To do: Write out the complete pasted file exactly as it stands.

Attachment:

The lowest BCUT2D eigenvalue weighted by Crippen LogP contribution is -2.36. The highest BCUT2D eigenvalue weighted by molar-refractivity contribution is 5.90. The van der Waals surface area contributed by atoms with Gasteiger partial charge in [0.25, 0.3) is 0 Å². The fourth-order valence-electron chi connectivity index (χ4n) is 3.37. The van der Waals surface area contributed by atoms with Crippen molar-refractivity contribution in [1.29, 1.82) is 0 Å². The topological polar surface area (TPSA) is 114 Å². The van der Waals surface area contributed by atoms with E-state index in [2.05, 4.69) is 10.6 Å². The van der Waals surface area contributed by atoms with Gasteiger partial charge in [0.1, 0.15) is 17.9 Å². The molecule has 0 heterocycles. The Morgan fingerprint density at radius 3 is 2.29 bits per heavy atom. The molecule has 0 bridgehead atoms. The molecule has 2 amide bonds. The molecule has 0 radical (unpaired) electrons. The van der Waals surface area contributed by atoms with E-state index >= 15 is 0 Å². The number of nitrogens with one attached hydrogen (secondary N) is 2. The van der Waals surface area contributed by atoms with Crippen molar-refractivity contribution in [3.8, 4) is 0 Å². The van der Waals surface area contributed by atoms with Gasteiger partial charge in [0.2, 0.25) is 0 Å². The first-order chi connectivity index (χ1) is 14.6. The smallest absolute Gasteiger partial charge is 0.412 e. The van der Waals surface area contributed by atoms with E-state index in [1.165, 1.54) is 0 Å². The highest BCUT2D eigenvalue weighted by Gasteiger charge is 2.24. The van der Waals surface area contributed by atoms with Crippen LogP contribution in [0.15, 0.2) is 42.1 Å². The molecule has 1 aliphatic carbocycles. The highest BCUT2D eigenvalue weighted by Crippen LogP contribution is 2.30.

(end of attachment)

The lowest BCUT2D eigenvalue weighted by Crippen LogP contribution is -2.36. The highest BCUT2D eigenvalue weighted by molar-refractivity contribution is 5.90. The van der Waals surface area contributed by atoms with Gasteiger partial charge in [0.25, 0.3) is 0 Å². The fourth-order valence-electron chi connectivity index (χ4n) is 3.37. The van der Waals surface area contributed by atoms with Crippen molar-refractivity contribution in [1.29, 1.82) is 0 Å². The topological polar surface area (TPSA) is 114 Å². The van der Waals surface area contributed by atoms with E-state index in [2.05, 4.69) is 10.6 Å². The van der Waals surface area contributed by atoms with Gasteiger partial charge in [0.1, 0.15) is 17.9 Å². The molecule has 0 heterocycles. The Morgan fingerprint density at radius 3 is 2.29 bits per heavy atom. The molecule has 0 bridgehead atoms. The molecule has 2 amide bonds. The molecule has 0 radical (unpaired) electrons. The van der Waals surface area contributed by atoms with E-state index >= 15 is 0 Å². The number of nitrogens with one attached hydrogen (secondary N) is 2. The van der Waals surface area contributed by atoms with Crippen molar-refractivity contribution in [3.8, 4) is 0 Å². The van der Waals surface area contributed by atoms with Gasteiger partial charge in [0.2, 0.25) is 0 Å². The first-order chi connectivity index (χ1) is 14.6. The smallest absolute Gasteiger partial charge is 0.412 e. The van der Waals surface area contributed by atoms with E-state index in [1.165, 1.54) is 0 Å². The highest BCUT2D eigenvalue weighted by Gasteiger charge is 2.24. The van der Waals surface area contributed by atoms with Crippen LogP contribution in [0.15, 0.2) is 42.1 Å². The molecule has 1 aliphatic carbocycles. The highest BCUT2D eigenvalue weighted by Crippen LogP contribution is 2.30.